Is it any good?

Again, I was lucky enough to get sent all the episodes in advance, so I spent a good morning listening to the whole lot in one go. It’s a very easy show to listen to. Will and Jeff are totally relaxed and obviously having a great time. I mean they are really just talking to old friends and reminiscing about the good times. Who won’t enjoy that?

From Chuck D telling the story of the Public Enemy gig at Rikers Island prison, to Will Smith’s failed attempt to woo Sandra “Pepa” Denton, to Easy E’s unlikely support of another female rap group in preparation for NWA’s launch of Gangsta Rap. The stories are as interesting as they are varied. 

Despite what the younger generation (my kids included) might think, it was this crucial time in the genre that really started the global spread of the culture. Not only music, but fashion, art and design, and even the English language would be very different if it wasn’t for this relatively small group of talented men and women. From being largely ignored by the media, we now have whole awards ceremonies dedicated to the genre.

Final thoughts

Before Jazzy Jeff had finished telling his story at the beginning of episode one, I knew this was a five brain show. By the end of episode one I wished my ratings went higher than 5. The whole series flew by in no time, and while I didn’t really learn anything new here, just hearing these truly great MC’s and DJ’s talk is just great fun.

As music podcasts go, particularly the ones that I usually listen to, this covers a rather narrow band. This is fine though. As I said at the outset I love old school hip-hop. Whilst I can feel my hair greying at the thought of music from the early 2000’s now being described as old school, people my age know “what time it is”!

You can get Class of 88 here:

Skeletons in the closet

Ghost Story review

Production company – Wondery

Rating –


When the advance episodes of this series showed up in my inbox, I couldn’t have been more intrigued. I really don’t listen to trailers or previews for shows. That way I can go into each podcast with no expectations other than a logo and a production company. Seeing as the nights are drawing in and spooky season is upon us, a podcast called “ghost story” should be perfect. Shouldn’t it?

Another thanks to GreatPods for sending me the advance episodes of this podcast, so I can get this release day special out to you all.

So what’s it about?

When he was a boy, journalist Tristan Redman lived in a haunted house. Things would move about on their own in his bedroom, and lights would flicker. Talking to a local resident (and definitely NOT a gossip), reveals that other people who lived in the house also had ghostly experiences. Including the vision of a “faceless woman”.

“So far, so what”, you may think. But that’s not all.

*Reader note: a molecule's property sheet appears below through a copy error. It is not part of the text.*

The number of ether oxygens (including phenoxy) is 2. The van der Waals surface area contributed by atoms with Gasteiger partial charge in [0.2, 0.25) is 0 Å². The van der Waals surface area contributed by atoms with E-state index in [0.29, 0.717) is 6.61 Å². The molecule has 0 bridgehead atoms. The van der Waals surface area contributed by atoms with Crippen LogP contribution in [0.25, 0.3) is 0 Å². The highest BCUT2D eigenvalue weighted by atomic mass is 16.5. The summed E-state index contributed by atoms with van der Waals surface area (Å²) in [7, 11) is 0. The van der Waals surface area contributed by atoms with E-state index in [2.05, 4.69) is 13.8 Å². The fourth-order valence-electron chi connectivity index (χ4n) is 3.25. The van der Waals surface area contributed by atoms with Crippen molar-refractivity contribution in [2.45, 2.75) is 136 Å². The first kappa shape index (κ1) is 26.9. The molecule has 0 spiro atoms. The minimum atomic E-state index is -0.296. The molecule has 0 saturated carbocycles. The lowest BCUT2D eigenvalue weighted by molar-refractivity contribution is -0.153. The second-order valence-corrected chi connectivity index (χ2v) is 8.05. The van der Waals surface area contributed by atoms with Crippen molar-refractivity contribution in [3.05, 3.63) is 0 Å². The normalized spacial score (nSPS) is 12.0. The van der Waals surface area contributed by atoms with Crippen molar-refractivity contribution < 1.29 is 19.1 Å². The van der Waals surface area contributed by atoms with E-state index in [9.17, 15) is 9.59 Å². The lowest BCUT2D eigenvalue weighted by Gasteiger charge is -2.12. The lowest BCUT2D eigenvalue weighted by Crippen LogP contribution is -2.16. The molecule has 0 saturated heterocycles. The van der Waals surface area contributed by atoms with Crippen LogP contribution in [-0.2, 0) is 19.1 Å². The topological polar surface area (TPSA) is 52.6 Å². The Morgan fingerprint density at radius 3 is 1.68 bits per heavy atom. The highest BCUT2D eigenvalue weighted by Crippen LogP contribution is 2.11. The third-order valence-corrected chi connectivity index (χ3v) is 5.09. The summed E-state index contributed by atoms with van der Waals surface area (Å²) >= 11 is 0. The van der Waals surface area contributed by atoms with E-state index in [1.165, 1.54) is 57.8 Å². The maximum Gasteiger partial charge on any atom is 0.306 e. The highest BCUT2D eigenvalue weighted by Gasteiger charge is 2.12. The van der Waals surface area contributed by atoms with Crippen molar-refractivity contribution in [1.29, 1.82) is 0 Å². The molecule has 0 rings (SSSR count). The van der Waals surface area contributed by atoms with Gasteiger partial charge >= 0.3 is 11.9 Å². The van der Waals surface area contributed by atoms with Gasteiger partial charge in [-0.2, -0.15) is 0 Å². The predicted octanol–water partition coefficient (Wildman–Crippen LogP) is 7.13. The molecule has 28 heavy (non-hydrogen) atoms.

It turns out that Tristan’s wife’s great-grandfather (great-grandfather-in-law I guess, goodness so many hyphens), lived in the house next door in the 1930’s, and that his wife was murdered there. Possibly by her brother, who then killed himself. So now you have a building with a haunting that ties to a possible murder-suicide.

This sets in motion an investigation that spans a hundred years and uncovers the remarkable story of the illustrious Dancy family. Particularly Dr. John Dancy, whose wife was murdered. I only add that to clarify, because as Tristan says, every generation of the family has at least one John Dancy in it.

Is it any good?

Stylistically, this show sits between the paranormal shows presented by Danny Robins, and the hard facts of a Tortoise Media investigation. You should no doubt be aware of my love of both of these podcast institutions, and therefore it will no surprise that I wholeheartedly recommend this show.

The series is cleverly constructed and slips easily between these apparently disparate styles. As the story goes on, rather than close loopholes and solve mysteries, the life of John and Naomi Dancy become increasingly complex, and every episode uncovers some other previously unknown secret to the light of day.

If there’s any criticism I can offer, it’s that the paranormal researchers seem to be the weirdest stereotypical bunch available. Almost bordering on parody at times, they do nothing to actually shed any credible light on the paranormal aspect of the mystery. I’m not sure whether this was by design, although Tristan does seem to be quite open to his experiences as a child. Thankfully, the more outlandish characters seem to be kept to a thankfully short chunk of one episode.

Final thoughts

A delicious blend of true crime and paranormal investigation, Ghost story is more than the sum of its parts. What begins with a relatively simple premise, has soon grown into far more than the Dancy family could appreciate.

As the series progresses, there is a real feeling of trepidation from the men of the family, men who have held their ancestor up on a pedestal for so long. And that dear reader, is where I will leave it. I’m not going to spoil anything for you.